The venerable Heartland Institute has decided it's wise to hide their list of funders from those seeking to understand the wellspring from which their intelligence flows.
The coin-operated think tank -- widely known for pimping its "expertise" to the highest corporate donors -- has decided that it's in the best interest of all to keep the organization's money chest closed to prying eyes. Why, after all, would we need to know that reports laced with industry-friendly analysis were paid for by those same industries? Why, indeed.
For instance, wouldn't their readers want to know that a Heartland survey, which spreads unsubstantiated myths about municipal broadband services, was paid for by the companies that profit from shutting down these same broadband networks?
According to Heartland CEO and President Joseph Bast (above), it's better for us to be kept in the dark. For our benefit, the company has decided to retreat behind the curtain. To explain, Bast lays forth this pretzel:
After much deliberation and with some regret, we now keep confidential the identities of all our donors. If you do not approve of this policy, your argument is not with us but with those who would abuse a sincere effort at transparency.So, it's all my fault for impugning their honesty. The wind-up experts at the Heartland Institute are saying, essentially: "If you're asking us to be transparent about our finances, you're against transparency."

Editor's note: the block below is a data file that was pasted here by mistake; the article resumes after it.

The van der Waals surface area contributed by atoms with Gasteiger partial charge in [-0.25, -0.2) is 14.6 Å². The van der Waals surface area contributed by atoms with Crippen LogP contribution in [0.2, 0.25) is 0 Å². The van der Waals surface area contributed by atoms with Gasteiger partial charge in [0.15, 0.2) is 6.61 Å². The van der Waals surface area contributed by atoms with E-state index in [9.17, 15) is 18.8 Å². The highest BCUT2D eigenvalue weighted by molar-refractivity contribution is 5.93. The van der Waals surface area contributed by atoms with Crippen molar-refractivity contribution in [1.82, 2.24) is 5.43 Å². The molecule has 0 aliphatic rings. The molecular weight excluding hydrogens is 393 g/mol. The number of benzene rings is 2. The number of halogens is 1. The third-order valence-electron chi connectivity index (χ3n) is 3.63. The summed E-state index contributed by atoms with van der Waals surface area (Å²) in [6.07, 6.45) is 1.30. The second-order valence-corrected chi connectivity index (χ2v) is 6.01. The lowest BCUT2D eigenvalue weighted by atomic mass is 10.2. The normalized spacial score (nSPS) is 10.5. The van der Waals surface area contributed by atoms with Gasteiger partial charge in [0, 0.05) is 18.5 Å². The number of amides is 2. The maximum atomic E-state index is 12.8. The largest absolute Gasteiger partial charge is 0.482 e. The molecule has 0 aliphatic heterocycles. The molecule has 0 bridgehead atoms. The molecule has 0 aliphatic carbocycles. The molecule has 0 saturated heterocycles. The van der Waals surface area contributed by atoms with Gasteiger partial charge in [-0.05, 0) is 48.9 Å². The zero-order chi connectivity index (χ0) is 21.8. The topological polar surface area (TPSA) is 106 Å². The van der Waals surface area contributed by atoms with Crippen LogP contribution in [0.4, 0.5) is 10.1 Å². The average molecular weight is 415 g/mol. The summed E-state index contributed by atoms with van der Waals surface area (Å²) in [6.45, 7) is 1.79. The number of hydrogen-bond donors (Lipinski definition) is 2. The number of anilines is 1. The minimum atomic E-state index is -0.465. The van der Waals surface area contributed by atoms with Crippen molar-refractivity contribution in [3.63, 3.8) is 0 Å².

The Institute has determined, in their zeal, that information shouldn't enjoy the same freedoms that they strive to achieve for their corporate clients -- that, by drawing attention to conflicts of interest inherent in their "research," we, not they, are at fault for forcing their retreat into secrecy.
Don't expect Bast to reveal anytime soon the extent to which corporate money dicatates the Institute's research. Others will have to pry open that clam. And, if history is prologue, they will find conflicts buried throughout the Heartland's donor pile.
Here's the Institute's list of funders from 2003, and a copy of their 2004 tax form. It's a who's who of Big Tobacco, Big Oil and, of course, Big Media. That these companies chose to lurk behind the flimsy facade erected by this dubious think tank is itself an indictment of their intentions.